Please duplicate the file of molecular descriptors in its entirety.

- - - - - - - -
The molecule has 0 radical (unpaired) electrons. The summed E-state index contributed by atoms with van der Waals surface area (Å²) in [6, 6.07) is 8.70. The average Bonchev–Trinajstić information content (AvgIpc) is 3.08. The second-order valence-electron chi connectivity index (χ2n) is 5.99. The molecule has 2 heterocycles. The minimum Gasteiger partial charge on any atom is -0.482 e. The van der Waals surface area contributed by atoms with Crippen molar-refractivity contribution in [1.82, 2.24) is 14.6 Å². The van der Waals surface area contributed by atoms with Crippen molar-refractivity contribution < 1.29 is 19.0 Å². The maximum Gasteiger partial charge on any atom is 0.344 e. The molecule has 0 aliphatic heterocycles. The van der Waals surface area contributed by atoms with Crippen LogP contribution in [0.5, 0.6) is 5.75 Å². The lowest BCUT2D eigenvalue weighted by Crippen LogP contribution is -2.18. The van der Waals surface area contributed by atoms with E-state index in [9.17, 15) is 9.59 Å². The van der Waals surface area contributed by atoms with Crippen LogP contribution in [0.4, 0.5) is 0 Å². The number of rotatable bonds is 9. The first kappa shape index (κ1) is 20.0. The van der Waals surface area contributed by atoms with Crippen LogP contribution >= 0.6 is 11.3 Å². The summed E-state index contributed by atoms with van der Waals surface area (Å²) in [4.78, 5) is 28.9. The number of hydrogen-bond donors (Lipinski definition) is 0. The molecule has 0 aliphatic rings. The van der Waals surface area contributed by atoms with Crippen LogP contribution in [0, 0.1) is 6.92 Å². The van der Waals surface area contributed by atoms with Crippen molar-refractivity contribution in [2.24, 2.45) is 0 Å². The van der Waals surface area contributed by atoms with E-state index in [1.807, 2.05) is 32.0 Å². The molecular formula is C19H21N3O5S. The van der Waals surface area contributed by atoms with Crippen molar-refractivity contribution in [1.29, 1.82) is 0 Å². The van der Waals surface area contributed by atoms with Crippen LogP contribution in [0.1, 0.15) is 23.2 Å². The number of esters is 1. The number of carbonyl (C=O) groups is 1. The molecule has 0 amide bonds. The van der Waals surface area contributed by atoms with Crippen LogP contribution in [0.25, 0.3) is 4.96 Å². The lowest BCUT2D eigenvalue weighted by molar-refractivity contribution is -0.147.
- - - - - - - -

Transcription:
The molecule has 0 radical (unpaired) electrons. The summed E-state index contributed by atoms with van der Waals surface area (Å²) in [6, 6.07) is 8.70. The average Bonchev–Trinajstić information content (AvgIpc) is 3.08. The second-order valence-electron chi connectivity index (χ2n) is 5.99. The molecule has 2 heterocycles. The minimum Gasteiger partial charge on any atom is -0.482 e. The van der Waals surface area contributed by atoms with Crippen molar-refractivity contribution in [1.82, 2.24) is 14.6 Å². The van der Waals surface area contributed by atoms with Crippen molar-refractivity contribution < 1.29 is 19.0 Å². The maximum Gasteiger partial charge on any atom is 0.344 e. The molecule has 0 aliphatic heterocycles. The van der Waals surface area contributed by atoms with Crippen LogP contribution in [0.5, 0.6) is 5.75 Å². The lowest BCUT2D eigenvalue weighted by Crippen LogP contribution is -2.18. The van der Waals surface area contributed by atoms with E-state index in [9.17, 15) is 9.59 Å². The van der Waals surface area contributed by atoms with Crippen LogP contribution in [0.4, 0.5) is 0 Å². The number of rotatable bonds is 9. The first kappa shape index (κ1) is 20.0. The van der Waals surface area contributed by atoms with Crippen LogP contribution >= 0.6 is 11.3 Å². The summed E-state index contributed by atoms with van der Waals surface area (Å²) in [4.78, 5) is 28.9. The number of hydrogen-bond donors (Lipinski definition) is 0. The molecule has 0 aliphatic rings. The van der Waals surface area contributed by atoms with Crippen LogP contribution in [0, 0.1) is 6.92 Å². The van der Waals surface area contributed by atoms with Crippen molar-refractivity contribution in [2.24, 2.45) is 0 Å². The van der Waals surface area contributed by atoms with E-state index in [1.807, 2.05) is 32.0 Å². The molecular formula is C19H21N3O5S. The van der Waals surface area contributed by atoms with Crippen molar-refractivity contribution in [1.29, 1.82) is 0 Å². The van der Waals surface area contributed by atoms with Crippen LogP contribution in [0.1, 0.15) is 23.2 Å². The number of esters is 1. The number of carbonyl (C=O) groups is 1. The molecule has 0 amide bonds. The van der Waals surface area contributed by atoms with Crippen LogP contribution in [0.25, 0.3) is 4.96 Å². The lowest BCUT2D eigenvalue weighted by molar-refractivity contribution is -0.147.